Our first meeting was in 1984, when I was interviewing renowned artists of India for my PhD on Indian tribal art. I was at the Jehangir Art Gallery in Mumbai, when he walked in. He immediately agreed for an interview. During our discussion, he asked what else I did and when I told him I was an artist, he insisted on seeing my work. To my surprise, we immediately took a cab for Pune where my studio was, and on seeing my work, he assured me that I had a bright future and that I should try to come to Paris. I applied for the French Government scholarship, which I obtained. Thanks to the scholarship, I could follow his and my dream of going to Paris.
I will never forget seeing Raza sahib at the station. He had come to receive me. He helped me with everything, from how to use the phone card to travelling by metro and where to buy art material and so on. It was as if I had a family member in Paris. I met my husband in Paris and it was natural that he became witness to our marriage. We used to visit each other several times a week. I used to cook Indian food for him and we could talk about art for hours. I have over 100 handwritten letters by him, sent over a period of 25 years.
Raza sahib was especially encouraging to young artists. We even exhibited together in several places, including New York, Paris, London and Mumbai. What I probably remember the most was the attention he provided to every detail in his life — whether it was packing a painting or purchasing flowers, which he loved. He used to listen to old Hindi film songs and ghazals, and was equally proficient in Hindi, Urdu, French and English. When I got the news of his demise, I was in Paris. I went to the church with my husband and daughters and we lit a candle for him knowing this is what he would have liked the most.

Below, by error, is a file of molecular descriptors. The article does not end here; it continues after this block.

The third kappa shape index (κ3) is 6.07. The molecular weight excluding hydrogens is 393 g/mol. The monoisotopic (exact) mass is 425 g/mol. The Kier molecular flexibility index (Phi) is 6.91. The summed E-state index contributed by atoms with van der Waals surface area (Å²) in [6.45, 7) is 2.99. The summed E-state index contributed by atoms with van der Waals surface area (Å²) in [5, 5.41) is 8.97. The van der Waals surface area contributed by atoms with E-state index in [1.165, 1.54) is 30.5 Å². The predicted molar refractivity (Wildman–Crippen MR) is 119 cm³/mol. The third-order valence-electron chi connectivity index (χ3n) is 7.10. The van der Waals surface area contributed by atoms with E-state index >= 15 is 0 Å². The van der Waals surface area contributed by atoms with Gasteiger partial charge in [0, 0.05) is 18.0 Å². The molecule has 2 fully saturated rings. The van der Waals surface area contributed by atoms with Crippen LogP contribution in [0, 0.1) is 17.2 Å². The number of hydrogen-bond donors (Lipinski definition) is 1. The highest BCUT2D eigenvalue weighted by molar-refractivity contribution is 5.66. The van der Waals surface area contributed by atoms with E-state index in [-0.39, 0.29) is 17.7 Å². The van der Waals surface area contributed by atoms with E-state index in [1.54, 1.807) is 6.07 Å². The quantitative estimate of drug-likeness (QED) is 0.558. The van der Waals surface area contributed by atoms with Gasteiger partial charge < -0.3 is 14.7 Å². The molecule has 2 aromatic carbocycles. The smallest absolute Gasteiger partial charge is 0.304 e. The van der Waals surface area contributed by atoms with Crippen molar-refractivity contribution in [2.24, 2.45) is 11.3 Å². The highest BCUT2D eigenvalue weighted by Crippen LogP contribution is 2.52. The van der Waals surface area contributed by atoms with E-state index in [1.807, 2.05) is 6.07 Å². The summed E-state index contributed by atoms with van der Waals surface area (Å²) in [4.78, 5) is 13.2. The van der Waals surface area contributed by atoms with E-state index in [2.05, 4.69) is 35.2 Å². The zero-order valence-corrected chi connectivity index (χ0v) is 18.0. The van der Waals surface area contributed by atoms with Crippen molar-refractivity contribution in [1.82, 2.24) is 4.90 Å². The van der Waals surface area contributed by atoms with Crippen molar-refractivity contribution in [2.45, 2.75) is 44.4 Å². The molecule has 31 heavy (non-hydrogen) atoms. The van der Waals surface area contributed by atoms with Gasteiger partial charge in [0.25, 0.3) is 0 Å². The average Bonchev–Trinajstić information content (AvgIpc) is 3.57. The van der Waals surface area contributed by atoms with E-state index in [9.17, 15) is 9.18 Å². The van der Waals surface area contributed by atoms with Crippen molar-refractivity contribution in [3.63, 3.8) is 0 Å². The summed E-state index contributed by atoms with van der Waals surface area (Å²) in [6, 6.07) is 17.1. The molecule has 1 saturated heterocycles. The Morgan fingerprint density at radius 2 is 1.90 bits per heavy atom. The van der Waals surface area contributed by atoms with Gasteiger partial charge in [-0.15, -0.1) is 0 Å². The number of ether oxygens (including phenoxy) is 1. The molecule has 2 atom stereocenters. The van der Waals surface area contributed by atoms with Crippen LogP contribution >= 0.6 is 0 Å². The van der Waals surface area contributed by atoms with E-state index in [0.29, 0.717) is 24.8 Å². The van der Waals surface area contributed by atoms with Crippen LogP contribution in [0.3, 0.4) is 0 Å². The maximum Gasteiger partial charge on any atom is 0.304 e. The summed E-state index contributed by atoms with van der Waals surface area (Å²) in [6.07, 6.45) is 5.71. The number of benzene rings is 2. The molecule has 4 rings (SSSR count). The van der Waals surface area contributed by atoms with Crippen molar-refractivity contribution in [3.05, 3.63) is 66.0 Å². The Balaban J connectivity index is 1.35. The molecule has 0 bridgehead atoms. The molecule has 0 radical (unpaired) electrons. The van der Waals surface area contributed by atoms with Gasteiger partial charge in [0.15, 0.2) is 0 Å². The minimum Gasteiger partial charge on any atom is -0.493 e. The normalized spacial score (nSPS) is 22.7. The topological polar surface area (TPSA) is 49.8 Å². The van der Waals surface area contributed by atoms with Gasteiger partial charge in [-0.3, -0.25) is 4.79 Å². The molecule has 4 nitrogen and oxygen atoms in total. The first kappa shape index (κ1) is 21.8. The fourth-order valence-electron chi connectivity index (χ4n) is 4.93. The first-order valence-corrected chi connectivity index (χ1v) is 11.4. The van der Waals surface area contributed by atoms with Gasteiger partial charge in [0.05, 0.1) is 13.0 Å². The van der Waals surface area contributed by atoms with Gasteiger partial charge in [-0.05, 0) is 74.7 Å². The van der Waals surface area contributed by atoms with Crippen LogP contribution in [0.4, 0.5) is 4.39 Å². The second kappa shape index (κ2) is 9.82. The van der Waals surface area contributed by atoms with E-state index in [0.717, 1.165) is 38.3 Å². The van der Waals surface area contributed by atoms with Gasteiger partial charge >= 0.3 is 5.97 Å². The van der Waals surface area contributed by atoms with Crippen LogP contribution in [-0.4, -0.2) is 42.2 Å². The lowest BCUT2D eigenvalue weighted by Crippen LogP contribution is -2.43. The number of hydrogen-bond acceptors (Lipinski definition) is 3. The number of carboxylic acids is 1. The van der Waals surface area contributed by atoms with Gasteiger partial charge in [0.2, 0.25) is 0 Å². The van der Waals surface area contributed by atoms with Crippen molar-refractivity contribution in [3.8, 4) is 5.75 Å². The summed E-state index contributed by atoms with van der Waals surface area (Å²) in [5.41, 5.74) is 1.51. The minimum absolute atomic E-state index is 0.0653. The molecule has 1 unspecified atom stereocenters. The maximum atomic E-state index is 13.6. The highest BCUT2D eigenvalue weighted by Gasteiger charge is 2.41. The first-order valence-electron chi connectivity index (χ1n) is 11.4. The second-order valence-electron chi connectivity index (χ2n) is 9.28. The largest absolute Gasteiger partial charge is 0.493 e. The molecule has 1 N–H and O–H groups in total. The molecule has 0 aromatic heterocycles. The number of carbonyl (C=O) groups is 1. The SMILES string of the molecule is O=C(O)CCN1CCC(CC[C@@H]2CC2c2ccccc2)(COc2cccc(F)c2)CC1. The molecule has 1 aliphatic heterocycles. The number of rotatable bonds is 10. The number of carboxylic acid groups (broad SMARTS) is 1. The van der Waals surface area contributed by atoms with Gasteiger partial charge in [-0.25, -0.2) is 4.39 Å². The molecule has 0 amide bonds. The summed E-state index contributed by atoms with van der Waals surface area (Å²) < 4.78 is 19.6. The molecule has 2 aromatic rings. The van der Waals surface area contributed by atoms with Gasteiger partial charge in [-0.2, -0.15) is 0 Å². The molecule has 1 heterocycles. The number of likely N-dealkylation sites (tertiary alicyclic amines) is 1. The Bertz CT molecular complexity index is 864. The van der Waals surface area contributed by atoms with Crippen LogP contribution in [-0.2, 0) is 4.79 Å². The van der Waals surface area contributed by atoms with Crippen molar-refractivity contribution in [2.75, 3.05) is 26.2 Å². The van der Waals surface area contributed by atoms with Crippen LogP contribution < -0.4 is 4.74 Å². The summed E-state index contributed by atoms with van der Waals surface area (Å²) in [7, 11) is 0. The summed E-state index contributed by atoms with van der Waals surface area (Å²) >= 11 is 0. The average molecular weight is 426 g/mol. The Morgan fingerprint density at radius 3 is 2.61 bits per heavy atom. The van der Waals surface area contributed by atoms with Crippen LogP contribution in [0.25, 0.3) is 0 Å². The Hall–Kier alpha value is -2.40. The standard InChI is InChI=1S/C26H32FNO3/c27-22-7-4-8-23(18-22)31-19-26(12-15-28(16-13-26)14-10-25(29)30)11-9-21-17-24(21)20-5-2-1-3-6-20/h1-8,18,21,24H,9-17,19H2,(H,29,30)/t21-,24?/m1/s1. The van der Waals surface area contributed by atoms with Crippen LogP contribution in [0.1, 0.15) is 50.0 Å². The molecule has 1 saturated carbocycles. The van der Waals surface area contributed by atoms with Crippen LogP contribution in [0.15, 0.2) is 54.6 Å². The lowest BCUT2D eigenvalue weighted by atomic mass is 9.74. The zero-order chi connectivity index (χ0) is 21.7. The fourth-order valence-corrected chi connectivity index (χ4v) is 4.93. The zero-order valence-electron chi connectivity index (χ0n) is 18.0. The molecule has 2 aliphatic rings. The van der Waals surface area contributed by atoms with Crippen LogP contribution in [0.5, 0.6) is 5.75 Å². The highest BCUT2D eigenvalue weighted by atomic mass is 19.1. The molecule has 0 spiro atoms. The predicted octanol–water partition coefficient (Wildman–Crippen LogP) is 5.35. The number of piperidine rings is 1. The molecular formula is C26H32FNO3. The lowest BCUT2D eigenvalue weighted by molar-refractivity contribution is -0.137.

Ashok Vajpeyi, poet and trustee of Raza Foundation
We became close because he was very interested in Hindi poetry and I was interested in art. In 1978, I invited him on behalf of the government of Madhya Pradesh to exhibit his works in Bhopal. This was his first exhibition in his home state, and was a sell-out. He declined to take the money, and we used the funds to institute the Raza Award. His care for young artists was very deep-rooted. I had only written one book till then, Shahar Ab Bhi Sambhavana Hai, and gifted that to him.
In early 1980, he called and said he wanted to use a line from one of my poems, Ma Laut Kar Jab Aunga. That work was jointly bought by MF Husain and Bal Chhabra for Rs 19,000, and was later auctioned for Rs 2.5 crore. It is now in the personal collection of Amrita Jhaveri. We discussed all kinds of things — from the state of the arts to what is happening in Madhya Pradesh. Later, he started coming to India often. After I retired from the Indian Administrative Service in 2001, he insisted that I should travel to France twice a year, and we spent summer in his village Gorbio, south of France. In the last 35 years of his life, all his paintings were titled in Hindi. He often inscribed lines in Devanagari on the canvas itself. He often said. ‘India told me what to paint and France made me see how to paint’.
After I retired from the Indian Administrative Service in 2001, he insisted that I should travel to France twice a year, and we spent summer in his village Gorbio, south of France. In the last 35 years of his life, all his paintings were titled in Hindi. He often inscribed lines in Devanagari on the canvas itself. He often said. ‘India told me what to paint and France made me see how to paint’.